Friday, May 29, 2009

We just have to accept that the future cannot be foreseen in the way many governments and businessmen would like

TO BE NOTED: From the FT:

Green shoots and dud forecasts

By Samuel Brittan

Published: May 14 2009 22:13 | Last updated: May 14 2009 22:13

We have been told by that usual bringer of bad tidings, George Soros, that the “economic freefall” has stopped. The normally cautious president of the European Central Bank, Jean-Claude Trichet, has identified a slowing down of the rate of decrease in gross domestic product and, in some cases, “already a picking up”. The Organisation for Economic Co-operation and Development composite leading indicator shows at least a slight uptick. The admittedly highly erratic Easter UK retail sales figures show an actual increase and surveyors report more property inquiries. Financial commentators talk of “green shoots” and one of them has even suggested that the recession came to an end in April. So – Bank of England dissenting – everything is all right and we can get back to normal life.

Except that it isn’t. It is perhaps unfair to cite the continuing horrifying rise in unemployment in so many countries. For that is admittedly a lagging indicator. A better reason for being suspicious is that so much of the new optimism is associated with a very recent recovery in equities. These lost up to half their value in the key US and UK markets, but have come less than a third of the way back since early March. Paul Samuelson once said that the stock market had predicted eight of the last five recessions. The same might be said of recoveries.

There is also a little matter of arithmetic. UK GDP is estimated to have fallen at an annualised rate of 7.4 per cent in the first quarter of 2009. So it is as well that the rate of decline is itself declining. A more specific factor is that a drop in stocks much amplifies any recession. As the Bank of England inflation bulletin explains: “De-stocking only reduces GDP growth if the fall in stock levels is larger than the fall in the previous period.” When this no longer happens the recession looks less draconian; but it does not mean that it is over.

In fact, I have never shared the gloom-and-doom, end-of-capitalism attitude to the credit crunch. Injecting public funds into failing banks was not the best way to bolster demand and credit, especially as governments have relied upon these very same bankers to advise them. Critics on the left and right agree on this matter and are largely right. Nevertheless, governments and central banks have probably injected enough cash into the world economy to prevent the worst from occurring. Sound money commentators fret about the difficulties of withdrawing the stimuli in time. They should equally worry about the danger of withdrawing them too soon. One reason why US unemployment remained so high in the New Deal period is that a premature monetary tightening and attempt to balance the budget aggravated a new recession in 1937.

There has been much discussion about whether the present recession will be V-shaped, which is what national authorities would like; W-shaped, in which a modest recovery would be followed by a further downturn; or L-shaped, in which output stops falling but we crawl along at the bottom without getting back to normal trend growth. Having exhausted suitable letters of the alphabet, commentators talk of bath-shaped and hook-shaped recessions as well.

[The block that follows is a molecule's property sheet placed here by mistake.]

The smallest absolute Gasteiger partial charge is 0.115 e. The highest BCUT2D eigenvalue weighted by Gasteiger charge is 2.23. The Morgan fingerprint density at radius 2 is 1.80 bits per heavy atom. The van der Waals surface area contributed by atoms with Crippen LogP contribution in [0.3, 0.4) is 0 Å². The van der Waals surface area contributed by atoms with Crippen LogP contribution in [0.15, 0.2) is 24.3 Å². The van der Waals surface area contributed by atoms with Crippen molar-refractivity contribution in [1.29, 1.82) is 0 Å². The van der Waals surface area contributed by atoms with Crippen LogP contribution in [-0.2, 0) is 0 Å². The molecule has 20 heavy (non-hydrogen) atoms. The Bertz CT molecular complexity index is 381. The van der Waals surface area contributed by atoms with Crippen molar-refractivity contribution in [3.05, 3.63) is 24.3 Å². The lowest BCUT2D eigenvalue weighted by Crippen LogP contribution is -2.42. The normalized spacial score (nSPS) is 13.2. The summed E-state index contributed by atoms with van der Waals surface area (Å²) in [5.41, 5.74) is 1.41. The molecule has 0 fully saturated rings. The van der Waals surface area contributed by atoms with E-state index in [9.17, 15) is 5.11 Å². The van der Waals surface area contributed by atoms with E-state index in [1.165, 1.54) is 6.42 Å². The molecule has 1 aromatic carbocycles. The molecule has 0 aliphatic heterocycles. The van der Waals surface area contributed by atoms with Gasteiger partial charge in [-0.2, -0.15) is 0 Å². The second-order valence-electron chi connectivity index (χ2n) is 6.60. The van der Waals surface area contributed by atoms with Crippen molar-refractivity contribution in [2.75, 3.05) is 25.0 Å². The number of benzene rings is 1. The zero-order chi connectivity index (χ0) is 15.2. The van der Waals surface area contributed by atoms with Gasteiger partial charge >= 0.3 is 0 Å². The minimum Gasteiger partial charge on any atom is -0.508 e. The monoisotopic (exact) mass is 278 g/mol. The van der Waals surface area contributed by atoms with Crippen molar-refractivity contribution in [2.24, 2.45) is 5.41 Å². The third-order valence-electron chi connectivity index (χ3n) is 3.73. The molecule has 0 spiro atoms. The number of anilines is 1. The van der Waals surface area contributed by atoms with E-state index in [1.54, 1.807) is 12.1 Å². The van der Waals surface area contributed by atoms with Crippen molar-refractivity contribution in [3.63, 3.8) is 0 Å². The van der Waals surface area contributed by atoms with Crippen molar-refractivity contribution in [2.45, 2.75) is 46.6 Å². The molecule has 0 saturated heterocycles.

The truth is that we do not know. To me the most dispiriting aspect of current discussion is the way in which both governments and their critics still cling to national income forecasts, known in the trade as “NIF”. The value of such forecasts is not to be judged by their average record over several years, but by whether they signal problems and opportunities in advance of turning points. Here their record is abysmal. At the beginning of 2007 both national and international mainstream forecasters looked ahead to a golden period of good growth with low inflation, oblivious to the credit crunch that was to hit us later the same year. This should have been the coup de grâce, but it was not. There is no solution in putting wide ranges of error on the predictions – what one economist called “giving them wings”. New Bank of England charts show a range of between minus 2 per cent and plus 6 per cent for output growth in 2011 and 2012, which is honest but useless.

I recently heard a well-known forecaster say that the only valid question is which forecasters to go by and what methods they should use. Not so. New mathematical theories of chaos and complexity provide insights into why forecasting is so problematic but do not provide alternatives. We just have to accept that the future cannot be foreseen in the way many governments and businessmen would like.

Let me end with a simple illustration. The weather in summer in north-west Europe is known to be highly variable. Somebody going away for a fortnight in that part of the world would find it helpful to have a day-by-day prognosis of temperature, rainfall, sunshine, wind conditions and so on. But apart from the first day or two it cannot really be done. Rather then rely on long-term weather bureau predictions, it is safer to take an umbrella or raincoat and a warm pullover as well as sunglasses and a sunshade, even at the cost of slightly heavier luggage. Now apply this homely little story to economic policy.

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